I used the GPS once or twice in the past weeks to get to a destination on the other side of Geneva that I was unfamiliar with. However, I did not use it wisely, preferring to follow my own way for the first part of the journey, intending to pay attention to the GPS only for the last complicated bit. This succeeded in confusing the system as I ignored instruction after instruction. So for most of the journey all I could hear was “Turn Left …. Recalculating…turn right ….recalculating…. recalculating ……. recalculating…”. If a device could be said to be frustrated this one certainly was.
I could have done with some sort of system in Berlin. I did not know the city at all and the traffic was quite intense. I could pass the same landmark a few times from different directions without knowing where I was. Then I would see it and say, “Ah yes, there’s the Potzdamer Platz, I know where I am”.
For a lot of the time it can feel as if our lives are like a busy street full of traffic, with cars, buses and trams going in every direction. It can be confusing, even disorientating. Maybe sometimes we can move in a straight line, like on the highway taking us home, but although we get there faster we still feel as if we have been running. Things are moving and changing almost continually so it is hard to step back and get our bearings. I certainly like to think I know where I am going, on a straight line with a clear direction and a firm sense of inner coherence. However, life often slips through my fingers, as much as I want to hold onto it, and assume that it is in my control. I can go round in circles for a period. Worse, I can ignore a deep inner voice thinking that I now know the way better.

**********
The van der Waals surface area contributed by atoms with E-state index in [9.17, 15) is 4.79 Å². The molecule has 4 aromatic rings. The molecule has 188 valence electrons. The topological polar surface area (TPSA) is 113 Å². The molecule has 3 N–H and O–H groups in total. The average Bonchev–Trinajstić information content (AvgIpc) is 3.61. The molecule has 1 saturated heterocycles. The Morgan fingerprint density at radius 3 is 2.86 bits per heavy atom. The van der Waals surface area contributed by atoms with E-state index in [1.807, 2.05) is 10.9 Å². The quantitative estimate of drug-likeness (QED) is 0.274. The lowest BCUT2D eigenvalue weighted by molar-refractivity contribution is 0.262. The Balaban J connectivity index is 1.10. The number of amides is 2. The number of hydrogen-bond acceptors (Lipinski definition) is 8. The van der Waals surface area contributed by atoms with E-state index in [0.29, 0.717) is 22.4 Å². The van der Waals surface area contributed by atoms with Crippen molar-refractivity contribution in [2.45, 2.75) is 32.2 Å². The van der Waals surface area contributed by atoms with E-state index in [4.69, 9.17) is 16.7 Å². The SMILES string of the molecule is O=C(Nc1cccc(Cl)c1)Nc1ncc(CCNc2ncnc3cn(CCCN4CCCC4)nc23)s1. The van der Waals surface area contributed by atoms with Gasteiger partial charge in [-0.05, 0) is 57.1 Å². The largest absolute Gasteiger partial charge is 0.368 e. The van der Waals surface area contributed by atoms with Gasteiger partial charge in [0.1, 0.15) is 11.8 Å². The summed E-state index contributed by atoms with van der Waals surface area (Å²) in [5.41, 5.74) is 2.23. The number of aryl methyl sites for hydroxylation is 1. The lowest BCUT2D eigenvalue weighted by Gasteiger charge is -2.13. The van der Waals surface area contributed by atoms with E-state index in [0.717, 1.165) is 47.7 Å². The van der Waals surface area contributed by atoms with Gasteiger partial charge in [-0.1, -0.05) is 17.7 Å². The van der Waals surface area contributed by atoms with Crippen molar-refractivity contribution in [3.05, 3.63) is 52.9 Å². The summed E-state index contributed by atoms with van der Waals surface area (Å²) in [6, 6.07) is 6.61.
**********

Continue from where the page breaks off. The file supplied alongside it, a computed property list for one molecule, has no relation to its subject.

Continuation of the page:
However, gradually, if I stop and step back, I see gaps in the traffic. No matter how fast things seem to move, I am aware of myself as the one who is travelling, underneath all the movement. I can step back and slow down. In reality, on a day-to-day level, I think I am like the confused GPS. I spend most of the time recalculating. And I am at ease with that. Starting over and over again seems to be to be the heart of practice. I have given up on the belief of a fixed consistency, pushing on towards a definite goal. I now can see that, even when confused, I am learning something from a different but still a sure kind of knowing. A kind of knowing that guides us when we are travelling blind, because many things in our lives do not become clear until much later. And, in the end, the way we travel is more important than the destination.